The abbey at Whalley, a ten mile walk around the flanks of Pendle from my house, claims to have been founded at the Augustinian advent (596), making it one of the oldest Christian centers in Britain. My journey there took me along Accrington Road (I’m an Accy roader at heart), along to the canal at Gannow (where I learnt how to swim) & on to Rosegrove. From here I pass’d down into sleepy Lowerhouse along the old railway line – now a greenway – into Padiham. You might not realise it – in fact nobody has actually – but that busy little paragraph contains the names of two members of the 7th century Anglo-Saxon aristocracy. Accrington, known as Akarinton in 1194, would be named after Acca – the mother of King Oswald. This fellow’s name can even be found right next door to Accrington, in the village of Oswaldtwistle. We can also place King Penda’s son, Peada, in the area – who must have given his name to Padiham. Indeed, Henry Taylor writes that in Padiham, ‘Baines states that a cross, strongly resembling those found in Whalley churchyard, was discovered here.’
Leaving Padiham, I dropped down into the village of Altham, where we can definitely place Saint Etheldreda. In her vita we are told how she married a northerner (Ecgfrith), but would not consummate the marriage & fled the lecherous clutches of that randy king. On her journey south to the family home in East Anglia, she founded a monastery on an ‘island’ which Goscelin of Saint-Bertin says was, ‘surrounded by fen called Alftham.’ This gives us a direct match for Alvetham/Elvetham, the earliest recorded name for Altham, whose territory is indeed fenlike – a flat & marshy swathe of the Calder Valley. On my walk to Whalley I made an attempt at investigating the river at Altham, but was unceremoniously threatened off the land by a farmer-bully on a quad, who was being followed by about fifty sheep – quite a comical scene & the banter was great;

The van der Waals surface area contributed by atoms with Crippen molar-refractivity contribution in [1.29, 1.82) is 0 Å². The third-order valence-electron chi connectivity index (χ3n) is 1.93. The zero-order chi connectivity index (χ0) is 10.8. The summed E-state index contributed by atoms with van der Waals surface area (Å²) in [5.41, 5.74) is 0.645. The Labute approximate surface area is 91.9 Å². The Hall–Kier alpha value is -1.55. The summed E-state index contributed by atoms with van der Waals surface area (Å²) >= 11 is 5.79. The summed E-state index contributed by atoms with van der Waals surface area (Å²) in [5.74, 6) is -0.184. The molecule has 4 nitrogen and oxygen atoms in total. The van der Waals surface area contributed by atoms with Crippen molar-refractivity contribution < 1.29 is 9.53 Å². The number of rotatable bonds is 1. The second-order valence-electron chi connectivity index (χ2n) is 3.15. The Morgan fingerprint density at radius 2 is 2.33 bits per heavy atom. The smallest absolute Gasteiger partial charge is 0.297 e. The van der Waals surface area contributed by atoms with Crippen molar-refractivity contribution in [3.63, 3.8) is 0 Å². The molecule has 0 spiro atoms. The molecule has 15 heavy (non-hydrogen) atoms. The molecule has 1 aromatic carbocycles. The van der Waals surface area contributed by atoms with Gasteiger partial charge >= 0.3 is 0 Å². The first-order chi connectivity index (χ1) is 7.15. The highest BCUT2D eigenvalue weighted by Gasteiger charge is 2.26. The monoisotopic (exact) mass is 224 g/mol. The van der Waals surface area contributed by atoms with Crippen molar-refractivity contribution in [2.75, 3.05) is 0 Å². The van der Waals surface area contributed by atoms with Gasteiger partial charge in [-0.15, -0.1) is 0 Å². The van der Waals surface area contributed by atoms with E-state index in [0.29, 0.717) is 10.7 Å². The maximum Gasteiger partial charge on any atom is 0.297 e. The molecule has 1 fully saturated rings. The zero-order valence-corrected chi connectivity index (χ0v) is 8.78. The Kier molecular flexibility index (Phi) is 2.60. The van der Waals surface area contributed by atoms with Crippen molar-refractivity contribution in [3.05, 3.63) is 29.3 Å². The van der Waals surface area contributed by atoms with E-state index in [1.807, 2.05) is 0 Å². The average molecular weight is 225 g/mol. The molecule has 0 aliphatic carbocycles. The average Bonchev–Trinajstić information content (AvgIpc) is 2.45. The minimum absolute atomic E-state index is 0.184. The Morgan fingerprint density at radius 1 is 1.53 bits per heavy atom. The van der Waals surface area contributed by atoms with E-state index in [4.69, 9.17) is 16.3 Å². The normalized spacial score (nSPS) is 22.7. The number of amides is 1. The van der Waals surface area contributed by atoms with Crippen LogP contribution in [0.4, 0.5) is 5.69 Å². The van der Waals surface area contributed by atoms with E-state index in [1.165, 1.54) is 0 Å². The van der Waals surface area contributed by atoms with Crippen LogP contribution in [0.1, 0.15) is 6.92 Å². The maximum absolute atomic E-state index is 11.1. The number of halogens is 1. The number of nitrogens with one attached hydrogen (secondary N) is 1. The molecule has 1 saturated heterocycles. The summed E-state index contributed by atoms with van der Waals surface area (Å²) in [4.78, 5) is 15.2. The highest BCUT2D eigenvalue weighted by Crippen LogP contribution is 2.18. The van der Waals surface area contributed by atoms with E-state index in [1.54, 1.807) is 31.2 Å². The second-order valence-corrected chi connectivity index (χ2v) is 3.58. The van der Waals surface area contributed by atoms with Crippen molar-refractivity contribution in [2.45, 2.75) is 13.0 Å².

‘I’m a historian,’
‘I’ll give you history!’
‘I’ve got right of way.’
‘I’ll give you right of way,’
…& so it continued, in that deep, rustic accent that has lingered for centuries in the shadowy valleys between Burnley & Blackburn.
All this brings us to another of the other names for the Brunanburh; for the Annals of Clonmacnoise state the battle being fought on the ‘Plains of Othlyn.’ The core phonetic of this name is to be found in the person of Saint Etheldreda, whose vita tells us that after leaving Altham she headed for Bradford in Yorkshire, where en route, ‘there came a time when she was walking in the burning heat of the Sun, and exceedingly weary as the result of her unaccustomed exertion, she could scarcely stand. She therefore sought intently a shady, pleasant place, so that they might cool their bosoms, drenched as they were with sweat, and reinvigorate their weary limbs with a new strength. And her prayer was not unavailing: no, its swift effectiveness yielded the desired result, and, as she continued on her way at a slow pace, it was arranged by God’s grace that she happened upon a place nearby, suitable as a stopping place for travelers, a remarkably flat meadow – you would have thought it had been levelled deliberately – sprinkled all about with flowers of various colours. She made for the longed-for place, saw it be agreeable, was delighted that it was possible to stop there, to breathe in with pleasure wonderful, flower-scented draughts of air. The saintly traveler, delighted by the pleasantness of the place, desired to stop there for a little while, refresh herself for a little while, so that, once the strength of her weary limbs was restored, she might complete the remainder of her journey. Then she settled herself down and fell asleep. And there she slept for a while in the place where tiredness had compelled her to sleep.
When, after a little while, she woke up from her sleep & rose to her feet, she found that her travelling-staff, the end of which she had driven into the ground, dry & long-seasoned, was now clothed with green bark, and had sprouted and put forth leaves. Seeing this, she was stupefied with amazement and, along with her companions, she praised god and blessed him for this most extraordinary happening from her innermost heart.